HF patients are still returning to the hospital within 30 days of discharge due, in large part, to their inability to follow their discharge instructions. Overwhelmingly, they struggle to take their medications as intended. There is much discussion in the literature about why patients are not taking their medications as prescribed, but there is a dearth of successful strategies to address this issue (AMA, 2020; Frenius Medical Care, 2019).

The medication label is difficult to interpret. When the bottle says “take twice a day,” some patients take two at the same time because they are not sure when they should take the second dose (Hello Pharmacist, 2021). In recent surveys, nearly 90% of patients have reported that medication labels are confusing, and nearly 73% stated the confusion was the reason for non-adherence to their medication regimen, and 23% had actually taken a medication incorrectly as a result of not understanding the label (Pallangyo, Millinga, Bhalia et al., 2020; School of Pharmacy, University of Wisconsin-Madison, 2019).

There had been some interest in making medication labels easier for patients to understand. Yet since label changes were discussed almost a decade ago, there appears to have been little progress. In 2013, the United States Pharmacopeia (USP) offered a set of standards to make medication labels easier for patients to understand. Yet by 2019, the only state to have embraced these standards is Utah (School of Pharmacy, University of Wisconsin-Madison, 2019).

The importance of the GDMT medications on the health of HFrEF patients is clear. It is easy to see how these patients can run into trouble when they don’t take their medications as prescribed, for whatever reasons. This can quickly become a serious situation if patients cannot get to their follow-up appointments in the prescribed timeframe. Compound this with the inability or disinclination to explore a heart-healthy diet and it is no wonder that the readmission rate for these patients can rise even for those who qualify for the CMS chronic care management program.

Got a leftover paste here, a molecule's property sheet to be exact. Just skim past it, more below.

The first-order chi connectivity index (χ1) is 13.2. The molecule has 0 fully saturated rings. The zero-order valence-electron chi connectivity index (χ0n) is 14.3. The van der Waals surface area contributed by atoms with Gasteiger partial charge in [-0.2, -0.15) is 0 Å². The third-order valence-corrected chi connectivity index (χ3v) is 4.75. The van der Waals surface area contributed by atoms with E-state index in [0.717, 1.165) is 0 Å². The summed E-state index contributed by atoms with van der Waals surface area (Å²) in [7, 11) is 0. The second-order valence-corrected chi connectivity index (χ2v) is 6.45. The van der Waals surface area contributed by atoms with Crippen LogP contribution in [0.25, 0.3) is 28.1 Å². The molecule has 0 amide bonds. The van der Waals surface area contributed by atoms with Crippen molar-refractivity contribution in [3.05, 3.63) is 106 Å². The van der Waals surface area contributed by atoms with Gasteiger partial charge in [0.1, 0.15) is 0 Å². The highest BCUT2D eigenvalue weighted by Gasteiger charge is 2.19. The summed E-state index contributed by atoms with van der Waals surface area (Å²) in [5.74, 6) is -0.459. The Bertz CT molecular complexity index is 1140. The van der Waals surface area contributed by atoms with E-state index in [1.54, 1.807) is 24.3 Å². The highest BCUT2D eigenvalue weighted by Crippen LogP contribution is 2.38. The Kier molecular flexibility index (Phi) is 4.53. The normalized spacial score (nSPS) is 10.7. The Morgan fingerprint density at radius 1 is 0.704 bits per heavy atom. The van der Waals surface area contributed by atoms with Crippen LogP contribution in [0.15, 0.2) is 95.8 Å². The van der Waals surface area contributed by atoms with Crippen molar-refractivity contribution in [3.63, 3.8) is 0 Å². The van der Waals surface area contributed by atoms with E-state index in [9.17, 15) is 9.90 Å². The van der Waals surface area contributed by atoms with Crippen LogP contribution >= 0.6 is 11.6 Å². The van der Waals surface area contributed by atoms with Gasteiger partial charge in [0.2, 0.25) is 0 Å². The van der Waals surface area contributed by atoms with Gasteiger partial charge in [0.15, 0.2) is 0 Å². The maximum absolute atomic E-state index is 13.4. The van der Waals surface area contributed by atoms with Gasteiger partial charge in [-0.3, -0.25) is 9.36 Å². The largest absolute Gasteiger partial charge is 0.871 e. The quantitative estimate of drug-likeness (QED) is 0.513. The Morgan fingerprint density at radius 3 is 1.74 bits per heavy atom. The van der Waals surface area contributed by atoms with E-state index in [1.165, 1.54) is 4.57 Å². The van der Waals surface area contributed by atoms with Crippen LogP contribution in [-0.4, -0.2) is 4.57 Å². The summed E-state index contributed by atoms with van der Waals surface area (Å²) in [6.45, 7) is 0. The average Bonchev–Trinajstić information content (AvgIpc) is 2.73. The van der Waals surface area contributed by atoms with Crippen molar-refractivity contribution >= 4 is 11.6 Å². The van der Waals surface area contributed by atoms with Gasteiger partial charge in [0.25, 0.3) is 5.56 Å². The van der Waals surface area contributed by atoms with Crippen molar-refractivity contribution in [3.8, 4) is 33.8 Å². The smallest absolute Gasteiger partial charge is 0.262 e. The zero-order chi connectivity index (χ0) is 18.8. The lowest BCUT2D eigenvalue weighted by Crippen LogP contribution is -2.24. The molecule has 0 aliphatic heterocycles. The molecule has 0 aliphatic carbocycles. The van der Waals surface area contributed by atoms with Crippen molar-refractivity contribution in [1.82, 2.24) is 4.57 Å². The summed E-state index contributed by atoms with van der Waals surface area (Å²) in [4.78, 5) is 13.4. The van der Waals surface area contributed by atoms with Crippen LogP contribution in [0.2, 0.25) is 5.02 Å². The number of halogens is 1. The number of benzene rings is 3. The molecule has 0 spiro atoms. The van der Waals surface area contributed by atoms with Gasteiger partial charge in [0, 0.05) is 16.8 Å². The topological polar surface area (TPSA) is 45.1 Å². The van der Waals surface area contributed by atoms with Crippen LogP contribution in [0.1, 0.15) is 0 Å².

The importance of helping patients to follow their discharge instructions includes the impact that not managing HF has on other aspects of health. If they don’t have their fluid balance optimized and they get sepsis, how are they going to deal with the fluid challenge? Will the physician adjust the fluid boluses when the patient is overloaded and they present with sepsis? The overloaded sepsis patients have an increased risk of ending up on a ventilator due to the sepsis protocol. This is just one example of how not following HF discharge instructions affects other health concerns.

HF patients with and without reduced ejection fraction need help to manage their HF post discharge. The HFpEF patients are often not seen by a cardiologist, and as there is no standard of care for them, it might be more difficult for them to manage their HF and to make their follow-up appointment (Henning, 2020).

Although the number of HF patients who return to the hospital has decreased in recent years, many opportunities remain to help patients to understand and follow their discharge instructions to avoid readmission. Some studies have described patient education programs administered the day prior to or on the day of discharge (Oh, Lee, Yang et al., 2021). However, the literature suggests that a single education event around the time of discharge results in minimal retention, with 40% to 80% forgotten right away (Gardenier, Valles-Gutierrez, Ballard-Hernandez, 2018). This suggests that more than one encounter prior to discharge and even more than the 15 minutes per month in the CMS chronic care management program is required to help patients to live well with HF.

A meta-analysis of strategies to address readmission of HF patients found that post discharge education and support was effective in reducing readmission (Wan, Terry, Cobb et al., 2017). A study from 2020 found that scheduling the follow-up appointments and providing education related to the specific HF discharge instructions prior to discharge reduced the readmission rate by 50% (Nair, Lak, Hasan et al., 2020).